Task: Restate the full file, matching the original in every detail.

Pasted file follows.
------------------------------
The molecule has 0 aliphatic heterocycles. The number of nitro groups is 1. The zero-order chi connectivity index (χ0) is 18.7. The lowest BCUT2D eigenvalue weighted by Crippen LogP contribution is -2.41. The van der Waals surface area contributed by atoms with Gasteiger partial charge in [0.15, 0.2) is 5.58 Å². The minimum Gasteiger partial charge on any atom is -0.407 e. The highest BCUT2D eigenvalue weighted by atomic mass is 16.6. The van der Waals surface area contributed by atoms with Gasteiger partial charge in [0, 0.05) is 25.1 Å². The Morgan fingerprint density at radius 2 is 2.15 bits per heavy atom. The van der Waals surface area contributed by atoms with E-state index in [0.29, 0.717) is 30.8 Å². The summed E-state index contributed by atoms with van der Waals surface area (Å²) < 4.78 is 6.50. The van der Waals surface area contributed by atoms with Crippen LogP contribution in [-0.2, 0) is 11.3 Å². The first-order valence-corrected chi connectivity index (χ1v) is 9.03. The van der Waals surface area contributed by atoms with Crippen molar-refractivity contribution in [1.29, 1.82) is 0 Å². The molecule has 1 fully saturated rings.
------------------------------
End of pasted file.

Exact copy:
The molecule has 0 aliphatic heterocycles. The number of nitro groups is 1. The zero-order chi connectivity index (χ0) is 18.7. The lowest BCUT2D eigenvalue weighted by Crippen LogP contribution is -2.41. The van der Waals surface area contributed by atoms with Gasteiger partial charge in [0.15, 0.2) is 5.58 Å². The minimum Gasteiger partial charge on any atom is -0.407 e. The highest BCUT2D eigenvalue weighted by atomic mass is 16.6. The van der Waals surface area contributed by atoms with Gasteiger partial charge in [0, 0.05) is 25.1 Å². The Morgan fingerprint density at radius 2 is 2.15 bits per heavy atom. The van der Waals surface area contributed by atoms with E-state index in [0.29, 0.717) is 30.8 Å². The summed E-state index contributed by atoms with van der Waals surface area (Å²) < 4.78 is 6.50. The van der Waals surface area contributed by atoms with Crippen LogP contribution in [-0.2, 0) is 11.3 Å². The first-order valence-corrected chi connectivity index (χ1v) is 9.03. The van der Waals surface area contributed by atoms with Crippen molar-refractivity contribution in [1.29, 1.82) is 0 Å². The molecule has 1 fully saturated rings.